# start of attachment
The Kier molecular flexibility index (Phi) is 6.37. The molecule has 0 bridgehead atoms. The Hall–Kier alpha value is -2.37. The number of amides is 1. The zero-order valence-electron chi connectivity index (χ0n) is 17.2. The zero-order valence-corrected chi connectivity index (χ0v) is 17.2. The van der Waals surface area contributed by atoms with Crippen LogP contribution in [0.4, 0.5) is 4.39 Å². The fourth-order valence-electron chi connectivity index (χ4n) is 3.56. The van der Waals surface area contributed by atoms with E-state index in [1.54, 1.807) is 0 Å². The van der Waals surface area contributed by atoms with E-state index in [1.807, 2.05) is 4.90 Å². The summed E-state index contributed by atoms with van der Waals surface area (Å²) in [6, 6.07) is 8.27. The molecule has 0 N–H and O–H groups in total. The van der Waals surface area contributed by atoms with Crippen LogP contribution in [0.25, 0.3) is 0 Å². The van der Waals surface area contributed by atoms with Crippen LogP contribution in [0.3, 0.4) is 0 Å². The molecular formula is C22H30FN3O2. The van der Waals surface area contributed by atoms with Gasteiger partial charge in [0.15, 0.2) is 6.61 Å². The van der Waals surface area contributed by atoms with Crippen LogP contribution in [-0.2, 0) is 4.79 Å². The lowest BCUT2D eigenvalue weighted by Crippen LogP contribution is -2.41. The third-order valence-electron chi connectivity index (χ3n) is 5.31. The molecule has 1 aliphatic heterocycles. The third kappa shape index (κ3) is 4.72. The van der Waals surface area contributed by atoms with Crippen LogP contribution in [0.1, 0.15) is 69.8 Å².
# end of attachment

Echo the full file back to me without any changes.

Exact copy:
The Kier molecular flexibility index (Phi) is 6.37. The molecule has 0 bridgehead atoms. The Hall–Kier alpha value is -2.37. The number of amides is 1. The zero-order valence-electron chi connectivity index (χ0n) is 17.2. The zero-order valence-corrected chi connectivity index (χ0v) is 17.2. The van der Waals surface area contributed by atoms with Crippen LogP contribution in [0.4, 0.5) is 4.39 Å². The fourth-order valence-electron chi connectivity index (χ4n) is 3.56. The van der Waals surface area contributed by atoms with E-state index in [1.54, 1.807) is 0 Å². The van der Waals surface area contributed by atoms with E-state index in [1.807, 2.05) is 4.90 Å². The summed E-state index contributed by atoms with van der Waals surface area (Å²) in [6, 6.07) is 8.27. The molecule has 0 N–H and O–H groups in total. The van der Waals surface area contributed by atoms with Crippen LogP contribution in [0.25, 0.3) is 0 Å². The van der Waals surface area contributed by atoms with Crippen LogP contribution in [0.3, 0.4) is 0 Å². The molecular formula is C22H30FN3O2. The van der Waals surface area contributed by atoms with Gasteiger partial charge in [0.15, 0.2) is 6.61 Å². The van der Waals surface area contributed by atoms with Crippen LogP contribution in [-0.2, 0) is 4.79 Å². The lowest BCUT2D eigenvalue weighted by Crippen LogP contribution is -2.41. The third-order valence-electron chi connectivity index (χ3n) is 5.31. The molecule has 1 aliphatic heterocycles. The third kappa shape index (κ3) is 4.72. The van der Waals surface area contributed by atoms with Crippen LogP contribution in [0.1, 0.15) is 69.8 Å².